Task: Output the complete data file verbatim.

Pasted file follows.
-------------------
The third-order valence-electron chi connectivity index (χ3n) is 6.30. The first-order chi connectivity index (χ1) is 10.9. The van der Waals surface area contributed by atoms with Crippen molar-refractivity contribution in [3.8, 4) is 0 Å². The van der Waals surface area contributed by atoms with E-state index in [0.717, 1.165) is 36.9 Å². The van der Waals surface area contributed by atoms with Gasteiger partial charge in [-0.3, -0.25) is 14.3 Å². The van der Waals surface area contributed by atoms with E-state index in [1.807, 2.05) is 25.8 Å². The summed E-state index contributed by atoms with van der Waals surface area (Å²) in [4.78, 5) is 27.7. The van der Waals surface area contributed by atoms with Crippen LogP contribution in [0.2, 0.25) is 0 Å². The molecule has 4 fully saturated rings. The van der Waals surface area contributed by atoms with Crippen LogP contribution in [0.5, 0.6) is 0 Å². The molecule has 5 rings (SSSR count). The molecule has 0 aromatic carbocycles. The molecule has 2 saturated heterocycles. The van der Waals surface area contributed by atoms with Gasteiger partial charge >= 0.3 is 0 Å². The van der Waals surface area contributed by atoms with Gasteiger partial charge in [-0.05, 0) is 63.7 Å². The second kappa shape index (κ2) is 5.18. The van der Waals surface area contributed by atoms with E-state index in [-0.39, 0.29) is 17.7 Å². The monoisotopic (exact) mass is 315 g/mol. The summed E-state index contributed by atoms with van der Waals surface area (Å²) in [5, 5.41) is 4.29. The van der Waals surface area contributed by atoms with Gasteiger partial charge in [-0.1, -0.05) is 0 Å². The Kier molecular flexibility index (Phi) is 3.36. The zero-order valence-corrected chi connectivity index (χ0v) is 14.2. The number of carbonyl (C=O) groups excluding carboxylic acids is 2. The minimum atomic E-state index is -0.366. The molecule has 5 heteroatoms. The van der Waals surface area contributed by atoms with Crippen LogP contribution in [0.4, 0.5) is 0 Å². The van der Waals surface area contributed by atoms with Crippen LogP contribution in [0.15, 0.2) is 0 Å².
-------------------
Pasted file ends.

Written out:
The third-order valence-electron chi connectivity index (χ3n) is 6.30. The first-order chi connectivity index (χ1) is 10.9. The van der Waals surface area contributed by atoms with Crippen molar-refractivity contribution in [3.8, 4) is 0 Å². The van der Waals surface area contributed by atoms with E-state index in [0.717, 1.165) is 36.9 Å². The van der Waals surface area contributed by atoms with Gasteiger partial charge in [-0.3, -0.25) is 14.3 Å². The van der Waals surface area contributed by atoms with E-state index in [1.807, 2.05) is 25.8 Å². The summed E-state index contributed by atoms with van der Waals surface area (Å²) in [4.78, 5) is 27.7. The van der Waals surface area contributed by atoms with Crippen LogP contribution in [0.2, 0.25) is 0 Å². The molecule has 4 fully saturated rings. The van der Waals surface area contributed by atoms with Crippen LogP contribution in [0.5, 0.6) is 0 Å². The molecule has 5 rings (SSSR count). The molecule has 0 aromatic carbocycles. The molecule has 2 saturated heterocycles. The van der Waals surface area contributed by atoms with Gasteiger partial charge >= 0.3 is 0 Å². The van der Waals surface area contributed by atoms with Gasteiger partial charge in [-0.05, 0) is 63.7 Å². The second kappa shape index (κ2) is 5.18. The van der Waals surface area contributed by atoms with E-state index in [-0.39, 0.29) is 17.7 Å². The monoisotopic (exact) mass is 315 g/mol. The summed E-state index contributed by atoms with van der Waals surface area (Å²) in [5, 5.41) is 4.29. The van der Waals surface area contributed by atoms with Gasteiger partial charge in [-0.1, -0.05) is 0 Å². The Kier molecular flexibility index (Phi) is 3.36. The zero-order valence-corrected chi connectivity index (χ0v) is 14.2. The number of carbonyl (C=O) groups excluding carboxylic acids is 2. The minimum atomic E-state index is -0.366. The molecule has 5 heteroatoms. The van der Waals surface area contributed by atoms with Crippen LogP contribution in [0.4, 0.5) is 0 Å². The van der Waals surface area contributed by atoms with Crippen LogP contribution in [0.15, 0.2) is 0 Å².